What does the future of food look like? The founder of Bitten shares some of the big trends shifting the space…
Towards the end of 2016, Bitten held its third main-stage conference, tapping, for the first time, into the robust and unique Los Angeles food scene. For the event, Bitten, whose mission is to engage a creative audience outside of the food space by looking at food through the lens of creativity, art, trends, technology, innovation and culture, gathered 17 speakers to give their thoughts on the future of food. Attendees learned that black garlic, purple sweet potatoes, and Jackfruit will be popping up more and more on restaurant menus and in CPG products before they go super mainstream, and cannabis cooking is going high end with chef-designed pop up dinners around the country, going mainstream with everything from frozen meals to macrons. One food trend from Korea has lonely urbanites tuning in to livestreams of other lonely urbanites to watch them eat MASSIVE meals while chatting with viewers. But some of the takeaways and trends discussed during the day looked forward at the changes and innovations shaping what will come next in the food space.
Today, Bitten’s founder Naz Riahi is looking back to the talks and considering some of the big takeaways:
1. Food Innovation Is Facing Our Food Anxiety:
According to trend forecaster Maude Standish, we’re currently experiencing the Axis of the Food Anxiety Matrix: “every single person is trying to figure what the heck is going on with food,” what buzzwords like organic and non-GMO really mean, and how it all relates to what they should be eating. Obesity is up, hunger is an issue, and food scares are common. There’s an uncertainty about the present nature of food, and its future, which means that lots of innovators are asking “what if” to solve some of the biggest problems in food today. The meatless burger—which looks, smells, and even bleeds like a real burger—was invented to figure out how we can make the plants around us taste more like the meat we prefer, and decrease the earth-impacts that meat-eating creates. Soylent is asking what would happen if food was all about optimizing our bodies functions, removing the experience (scent, community, etc.) of food and focusing on healthy convenience and affordability. Food and science fiction are colliding as the future of food as we know it grows more uncertain, and new ways of fueling ourselves might take over.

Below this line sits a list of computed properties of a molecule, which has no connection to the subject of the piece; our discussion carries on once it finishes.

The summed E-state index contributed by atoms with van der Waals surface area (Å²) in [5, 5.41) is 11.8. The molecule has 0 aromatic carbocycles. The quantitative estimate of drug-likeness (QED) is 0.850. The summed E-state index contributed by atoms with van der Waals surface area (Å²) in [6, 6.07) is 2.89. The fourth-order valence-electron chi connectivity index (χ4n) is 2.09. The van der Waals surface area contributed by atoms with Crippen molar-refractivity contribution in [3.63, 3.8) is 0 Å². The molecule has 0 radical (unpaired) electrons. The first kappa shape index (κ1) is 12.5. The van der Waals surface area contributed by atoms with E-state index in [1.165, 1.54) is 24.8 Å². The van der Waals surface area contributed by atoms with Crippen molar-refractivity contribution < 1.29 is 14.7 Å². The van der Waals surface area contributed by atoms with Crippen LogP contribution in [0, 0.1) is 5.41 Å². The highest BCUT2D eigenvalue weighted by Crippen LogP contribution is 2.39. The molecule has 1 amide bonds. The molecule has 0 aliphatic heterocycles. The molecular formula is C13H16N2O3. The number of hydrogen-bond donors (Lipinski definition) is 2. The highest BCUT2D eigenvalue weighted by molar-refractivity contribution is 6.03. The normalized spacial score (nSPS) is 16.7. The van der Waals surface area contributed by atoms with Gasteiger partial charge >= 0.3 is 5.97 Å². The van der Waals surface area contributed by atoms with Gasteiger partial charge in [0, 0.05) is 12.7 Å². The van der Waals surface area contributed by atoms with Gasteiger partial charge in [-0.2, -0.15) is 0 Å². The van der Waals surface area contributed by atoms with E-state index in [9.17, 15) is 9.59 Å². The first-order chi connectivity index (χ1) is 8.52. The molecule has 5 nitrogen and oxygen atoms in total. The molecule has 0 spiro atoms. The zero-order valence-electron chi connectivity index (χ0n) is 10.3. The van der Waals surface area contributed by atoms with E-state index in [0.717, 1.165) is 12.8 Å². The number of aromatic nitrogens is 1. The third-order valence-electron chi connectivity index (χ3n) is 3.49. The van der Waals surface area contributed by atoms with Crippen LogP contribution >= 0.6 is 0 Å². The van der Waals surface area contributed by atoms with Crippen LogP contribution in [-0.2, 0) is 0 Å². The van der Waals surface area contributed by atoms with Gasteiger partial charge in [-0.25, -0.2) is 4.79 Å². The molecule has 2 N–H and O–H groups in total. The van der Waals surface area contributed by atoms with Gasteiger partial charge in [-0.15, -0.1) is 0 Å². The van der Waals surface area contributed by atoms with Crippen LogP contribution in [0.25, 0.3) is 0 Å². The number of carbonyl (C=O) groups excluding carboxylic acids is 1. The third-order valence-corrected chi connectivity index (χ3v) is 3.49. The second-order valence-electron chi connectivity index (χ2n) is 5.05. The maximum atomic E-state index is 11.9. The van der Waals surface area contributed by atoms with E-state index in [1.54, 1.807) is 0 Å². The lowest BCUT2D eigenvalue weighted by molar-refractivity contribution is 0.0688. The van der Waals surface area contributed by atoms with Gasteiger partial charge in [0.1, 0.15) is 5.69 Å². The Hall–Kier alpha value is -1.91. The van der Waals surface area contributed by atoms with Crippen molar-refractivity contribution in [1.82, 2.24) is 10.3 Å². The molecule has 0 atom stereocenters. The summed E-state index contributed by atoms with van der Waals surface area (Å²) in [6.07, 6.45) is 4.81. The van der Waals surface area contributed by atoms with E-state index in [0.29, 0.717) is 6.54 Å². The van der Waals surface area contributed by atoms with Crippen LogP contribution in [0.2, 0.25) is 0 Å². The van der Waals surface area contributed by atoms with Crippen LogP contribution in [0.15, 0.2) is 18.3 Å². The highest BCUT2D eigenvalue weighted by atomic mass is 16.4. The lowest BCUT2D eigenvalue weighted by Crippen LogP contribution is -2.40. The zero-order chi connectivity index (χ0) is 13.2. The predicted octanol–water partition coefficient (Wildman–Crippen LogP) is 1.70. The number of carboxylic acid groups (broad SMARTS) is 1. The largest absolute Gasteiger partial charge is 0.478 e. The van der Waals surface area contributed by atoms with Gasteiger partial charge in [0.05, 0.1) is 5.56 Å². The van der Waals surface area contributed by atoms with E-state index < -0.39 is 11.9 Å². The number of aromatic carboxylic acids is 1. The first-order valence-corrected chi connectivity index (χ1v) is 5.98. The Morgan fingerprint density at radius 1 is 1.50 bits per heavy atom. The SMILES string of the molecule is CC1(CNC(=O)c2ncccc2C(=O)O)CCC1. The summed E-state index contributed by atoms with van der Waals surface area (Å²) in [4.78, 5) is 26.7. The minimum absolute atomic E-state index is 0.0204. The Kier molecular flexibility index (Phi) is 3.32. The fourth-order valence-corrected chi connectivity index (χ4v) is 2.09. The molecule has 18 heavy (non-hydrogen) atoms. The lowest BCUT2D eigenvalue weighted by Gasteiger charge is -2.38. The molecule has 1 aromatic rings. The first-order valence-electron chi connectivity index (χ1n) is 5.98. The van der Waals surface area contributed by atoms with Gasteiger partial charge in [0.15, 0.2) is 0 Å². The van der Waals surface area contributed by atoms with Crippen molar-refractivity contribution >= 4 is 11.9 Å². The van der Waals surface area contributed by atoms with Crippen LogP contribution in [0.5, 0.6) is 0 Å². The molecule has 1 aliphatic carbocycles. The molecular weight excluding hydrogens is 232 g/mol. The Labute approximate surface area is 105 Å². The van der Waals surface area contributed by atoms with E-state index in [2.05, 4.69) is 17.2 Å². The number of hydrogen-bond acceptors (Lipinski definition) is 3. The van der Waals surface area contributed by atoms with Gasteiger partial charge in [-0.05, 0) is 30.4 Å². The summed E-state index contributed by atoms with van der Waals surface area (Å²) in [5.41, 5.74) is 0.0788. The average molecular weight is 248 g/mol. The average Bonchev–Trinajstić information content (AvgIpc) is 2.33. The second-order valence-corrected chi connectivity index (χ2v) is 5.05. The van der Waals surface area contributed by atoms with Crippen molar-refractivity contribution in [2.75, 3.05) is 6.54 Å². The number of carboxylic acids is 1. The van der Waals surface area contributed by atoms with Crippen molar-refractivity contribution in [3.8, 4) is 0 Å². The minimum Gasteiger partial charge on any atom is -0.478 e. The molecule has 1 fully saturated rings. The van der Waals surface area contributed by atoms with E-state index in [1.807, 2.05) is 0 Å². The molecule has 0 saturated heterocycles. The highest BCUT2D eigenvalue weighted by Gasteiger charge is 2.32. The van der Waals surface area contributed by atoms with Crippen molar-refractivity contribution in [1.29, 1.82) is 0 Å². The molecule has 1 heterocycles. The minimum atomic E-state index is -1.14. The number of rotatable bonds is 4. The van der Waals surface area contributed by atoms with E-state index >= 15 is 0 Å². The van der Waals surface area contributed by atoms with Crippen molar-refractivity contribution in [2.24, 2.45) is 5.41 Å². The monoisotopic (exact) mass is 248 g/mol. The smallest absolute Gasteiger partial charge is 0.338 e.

2. Ugly Food Can Save the Planet:
One way to combat food insecurity is through reduction of food waste, which is also a hot topic of environmentalism. Ben Simon, the CEO of Imperfect Produce, reports that the world is currently starting to talk about food waste in a serious way—with the Pope, President Obama, and John Oliver all weighing in on the issue. Currently 40 percent of America’s food is wasted, while 50 million people don’t know where their next meal is coming from—that means “there’s a food recovery revolution waiting to happen.” All across the country, startups are tackling this issue by partnering with farmers, restaurants, and consumers. Donating surplus foods and encouraging the resale of ugly fruits and vegetables are major components of the effort, and Imperfect Produce is one innovator in the space, delivering boxes of un-pretty fruits and veggies to subscribers for a fraction of the grocery store cost.
3. There’s No Such Thing as An Overnight Trend:
Karen Caplan, President and CEO of Frieda’s Specialty Produce—a company responsible for introducing American consumers to fresh mushrooms and kiwis (among other things)—traced the trajectory of the kale trend and taught us that while we may think some foods are an overnight phenomenon, it takes about two decades for something to become a trend. It might seem as if kale was “suddenly everywhere, [but] it actually took about 18-years to reach the point it has today. The LA Times published a poem about it in 1996, niche interest in kale chips grew in the early 2000s, and in 2013 Bon Appetit declared it The Year of Kale—now, kale is on the menu at McDonald’s.” Dragonfruit is another example of the “20-year overnight success.” (Freya Estreller the founder of Ludlow Cocktails, also reminded attendees that an “overnight” success takes FIVE YEARS.) Which means that there is no such thing as an “overnight trend”—and tracking the small shifts in food is an important part of staying ahead of the curve. Keeping an eye on chefs is key—they’re the experimenters, and today, they’re even growing their own ingredients to start trends themselves.
Naz Riahi is the founder of Bitten, a conference series that positions food as a pillar of pop culture and an insights and ideas firm that works with major brands within and outside of food to ignite creativity within teams, tap into culture for ideas, and connect with their community in a more meaningful way.
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